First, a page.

The United Nations (UN) has warned that the drug trade could lead to a surge in violence in Bolivia, as the Andean nation plays an increasingly important role in the South American drug trade.
If Bolivia maintains its position as a producer and transit nation for cocaine, the country risks “grave levels of violence linked to narcotrafficking,” the UN’s Office on Drugs and Crime representative in Bolivia, Cesar Guedes, told EFE.
Guedes highlighted the trafficking of Bolivian cocaine into Brazil — the world’s second-largest market for the drug — as a major cause for concern. He noted that there were very few other places where a major drug-producing country shared a large land border with a major drug-consuming country.
Guedes also expressed concern that Bolivia could develop a significant domestic market for narcotics.
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Bolivia is the world’s third-largest cocaine producer after Colombia and Peru, and in recent years the eastern province of Santa Cruz has become a major regional trafficking hub. As well as homegrown product, Bolivia is also a transit point for an increasing amount of Peruvian cocaine.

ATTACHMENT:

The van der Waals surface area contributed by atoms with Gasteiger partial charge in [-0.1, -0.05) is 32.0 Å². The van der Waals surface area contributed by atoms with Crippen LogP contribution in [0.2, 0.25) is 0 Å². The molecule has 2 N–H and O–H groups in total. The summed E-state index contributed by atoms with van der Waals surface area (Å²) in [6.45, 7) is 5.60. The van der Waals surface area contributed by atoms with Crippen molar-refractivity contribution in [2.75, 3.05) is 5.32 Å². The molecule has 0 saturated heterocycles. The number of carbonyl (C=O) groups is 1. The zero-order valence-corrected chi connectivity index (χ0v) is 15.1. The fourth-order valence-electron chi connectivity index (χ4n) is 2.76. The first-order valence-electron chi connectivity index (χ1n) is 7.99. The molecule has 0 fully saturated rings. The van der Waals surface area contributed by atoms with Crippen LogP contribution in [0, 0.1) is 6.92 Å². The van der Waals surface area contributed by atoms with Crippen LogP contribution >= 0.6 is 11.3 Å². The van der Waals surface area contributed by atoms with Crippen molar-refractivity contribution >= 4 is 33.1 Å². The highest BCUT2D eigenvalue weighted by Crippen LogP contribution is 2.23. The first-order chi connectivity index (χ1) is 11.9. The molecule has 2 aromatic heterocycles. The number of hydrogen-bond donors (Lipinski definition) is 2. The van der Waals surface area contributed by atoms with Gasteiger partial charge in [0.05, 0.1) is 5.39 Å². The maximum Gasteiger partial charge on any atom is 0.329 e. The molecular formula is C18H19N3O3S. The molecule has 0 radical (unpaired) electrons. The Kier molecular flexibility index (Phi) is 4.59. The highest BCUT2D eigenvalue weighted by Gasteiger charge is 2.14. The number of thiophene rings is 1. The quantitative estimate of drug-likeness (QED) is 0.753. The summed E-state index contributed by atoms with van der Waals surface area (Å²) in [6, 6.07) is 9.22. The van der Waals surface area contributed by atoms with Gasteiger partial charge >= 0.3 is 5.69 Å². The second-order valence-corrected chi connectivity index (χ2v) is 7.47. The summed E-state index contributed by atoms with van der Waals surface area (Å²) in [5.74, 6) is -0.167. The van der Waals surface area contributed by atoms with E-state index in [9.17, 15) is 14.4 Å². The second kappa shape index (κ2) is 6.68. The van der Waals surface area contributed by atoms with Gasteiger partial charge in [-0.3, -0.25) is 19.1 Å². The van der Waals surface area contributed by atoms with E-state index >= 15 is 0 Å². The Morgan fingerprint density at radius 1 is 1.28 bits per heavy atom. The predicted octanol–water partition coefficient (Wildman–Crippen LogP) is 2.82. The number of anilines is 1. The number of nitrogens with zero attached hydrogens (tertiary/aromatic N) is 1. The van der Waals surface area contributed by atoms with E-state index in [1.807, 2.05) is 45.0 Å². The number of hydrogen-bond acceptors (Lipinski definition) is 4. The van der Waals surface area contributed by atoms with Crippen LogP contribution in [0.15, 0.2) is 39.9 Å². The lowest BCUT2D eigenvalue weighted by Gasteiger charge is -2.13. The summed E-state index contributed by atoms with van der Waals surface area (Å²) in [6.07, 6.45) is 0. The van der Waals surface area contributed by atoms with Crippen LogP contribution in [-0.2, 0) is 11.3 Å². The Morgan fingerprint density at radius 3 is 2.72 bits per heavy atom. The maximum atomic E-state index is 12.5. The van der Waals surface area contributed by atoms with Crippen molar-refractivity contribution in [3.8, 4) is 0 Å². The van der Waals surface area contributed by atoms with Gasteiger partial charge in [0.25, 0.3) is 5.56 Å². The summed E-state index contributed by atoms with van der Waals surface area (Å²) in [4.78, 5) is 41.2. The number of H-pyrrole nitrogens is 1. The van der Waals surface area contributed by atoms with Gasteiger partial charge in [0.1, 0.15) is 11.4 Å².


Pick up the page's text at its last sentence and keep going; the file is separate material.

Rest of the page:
The bulk of all cocaine shipped through Bolivia heads to Brazil, with a Brazilian official estimating in 2011 that between 60 and 80 percent of Bolivian cocaine goes to the neighboring country.
Bolivia and Peru historically have not seen the kind of drug-related violence suffered by Colombia (where other factors have also played an important role), but there are signs that this may be changing, as Guedes warned. Last year Santa Cruz police blamed rising crime on disputes between drug gangs, while in March Santa Cruz Governor Ruben Costas declared a state of emergency due to a wave of violent crime.